Recovering the Lost Art of the Carrot Stick

Over the past fifteen years, pre-cut baby carrots have become the main way that consumers buy this highly nutritious root vegetable. But unless there’s a good sale, my experience – both in the Midwest and West Coast – is that a pound of carrots costs at least $1.50/pound.

But, there is a better way. A way that was good enough for our moms and our grandmothers: Buying whole carrots and cutting them yourself. Who woulda thunk it?

A one-pound bag of whole carrots costs about 50 cents – about 1/3 to 1/2 the cost of baby-cut carrots. Plus, I’ve found that they taste better than baby carrots. Here’s a simple, easy way to create your own carrot sticks.

And it’s not hard.

Wash and peel your carrots. Cut off the two ends. Split the carrot in half, lengthwise.

Cut each half in half again, lengthwise. Then, chop each of those quarters into serving size pieces. I like thirds.

Pretty, easy, good, and cheap.

For more kitchen tips, visit Tammy’s Recipes every Tuesday.

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  1. grandma always cut them in quarters up top, halves down below and halves lengthwise. they’d go into a crystal cut pitcher with a little water, ice cubes and celery sticks in the fridge for all day snacking. awesome

  2. AllieZirkle says:

    I rarely buy baby carrots. They’re expensive! My mom and sister gag at the thought of eating a carrot stick, but that’s how I serve them to my family. With a hubby and kiddo in braces, it’s easier for them to eat thin carrot sticks too. I feel wasteful slicing baby carrots!

  3. It’s also healthier to buy big carrots and cut them up, the little ones are technically processed and rumour has it, they have cholrine in them (which is why they turn white after a few days).
    Nice little reminder, that takes only a minute or so to cut them up, and you’ve got a healthy snack for a few days!

  4. Donna Clelments says:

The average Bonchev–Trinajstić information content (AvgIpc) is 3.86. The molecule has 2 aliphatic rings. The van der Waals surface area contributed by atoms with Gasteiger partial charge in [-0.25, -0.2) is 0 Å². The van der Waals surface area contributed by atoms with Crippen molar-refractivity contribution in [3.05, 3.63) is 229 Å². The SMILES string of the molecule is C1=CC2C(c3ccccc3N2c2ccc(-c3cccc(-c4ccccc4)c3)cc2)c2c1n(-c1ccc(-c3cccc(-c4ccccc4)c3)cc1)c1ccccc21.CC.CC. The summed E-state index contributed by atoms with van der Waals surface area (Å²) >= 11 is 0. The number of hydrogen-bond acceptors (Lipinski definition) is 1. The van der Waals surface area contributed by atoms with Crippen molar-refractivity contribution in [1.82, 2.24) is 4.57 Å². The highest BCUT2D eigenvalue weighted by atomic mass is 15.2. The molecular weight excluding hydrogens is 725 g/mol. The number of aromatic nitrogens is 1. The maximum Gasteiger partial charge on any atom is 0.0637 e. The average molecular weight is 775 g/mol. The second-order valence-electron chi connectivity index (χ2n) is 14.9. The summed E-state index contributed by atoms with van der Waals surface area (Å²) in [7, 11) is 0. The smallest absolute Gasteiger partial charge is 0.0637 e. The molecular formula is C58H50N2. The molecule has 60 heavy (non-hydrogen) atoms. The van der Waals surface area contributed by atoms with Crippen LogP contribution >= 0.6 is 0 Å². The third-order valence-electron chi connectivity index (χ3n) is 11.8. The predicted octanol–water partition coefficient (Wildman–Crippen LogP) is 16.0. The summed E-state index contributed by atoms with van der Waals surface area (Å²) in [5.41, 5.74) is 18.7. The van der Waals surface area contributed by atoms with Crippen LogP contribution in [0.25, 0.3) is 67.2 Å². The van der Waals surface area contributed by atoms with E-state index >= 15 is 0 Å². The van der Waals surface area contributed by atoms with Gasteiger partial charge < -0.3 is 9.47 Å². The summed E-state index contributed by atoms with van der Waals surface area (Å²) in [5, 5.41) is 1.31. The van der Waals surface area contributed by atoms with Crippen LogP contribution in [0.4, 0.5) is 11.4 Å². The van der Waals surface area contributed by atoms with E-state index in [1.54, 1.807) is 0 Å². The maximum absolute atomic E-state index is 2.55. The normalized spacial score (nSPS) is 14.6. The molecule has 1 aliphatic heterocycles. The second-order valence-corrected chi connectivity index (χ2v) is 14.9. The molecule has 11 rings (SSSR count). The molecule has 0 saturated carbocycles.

One question: where on EARTH are you getting carrots .50 a pound? Where I live, it’s over a buck, and that’s from the ‘cheapest’ available source.

  5. I hate those bags of ‘baby’ carrots, they are always wet and slimy. I ALWAYS buy regular carrots and peel them!

  6. I never buy baby carrots. I don’t like the taste or the price. We usually buy about 2 lbs every week. Half are cut up for carrots sticks, about 1/4 are grated for salads and the other 1/4 is diced for soups and other entrees. At our store you can purchase carrots in a bag or loose. The loose are usually 40 to 50 percent cheaper per pound.

    • Interesting about the price difference for loose. I don’t think I’ve noticed loose, just bundles with their tops. Are they trimmed and loose?

      • They have their tops and are simply tossed in a bin and you pick out the ones you want. I typically try to pick out some slim ones for sticks and some fat ones to grate. By the way, I shop at Kroger.

  7. When our granddaughter was 3 she told us she only likes snowman carrots, not baby carrots. That has stuck in our family and we always call regular carrots “snowman carrots”. Like Janet, I also like the loose ones, as you can pick the size you need. I pick hefty ones for beef stew and thinner ones for stir fry.


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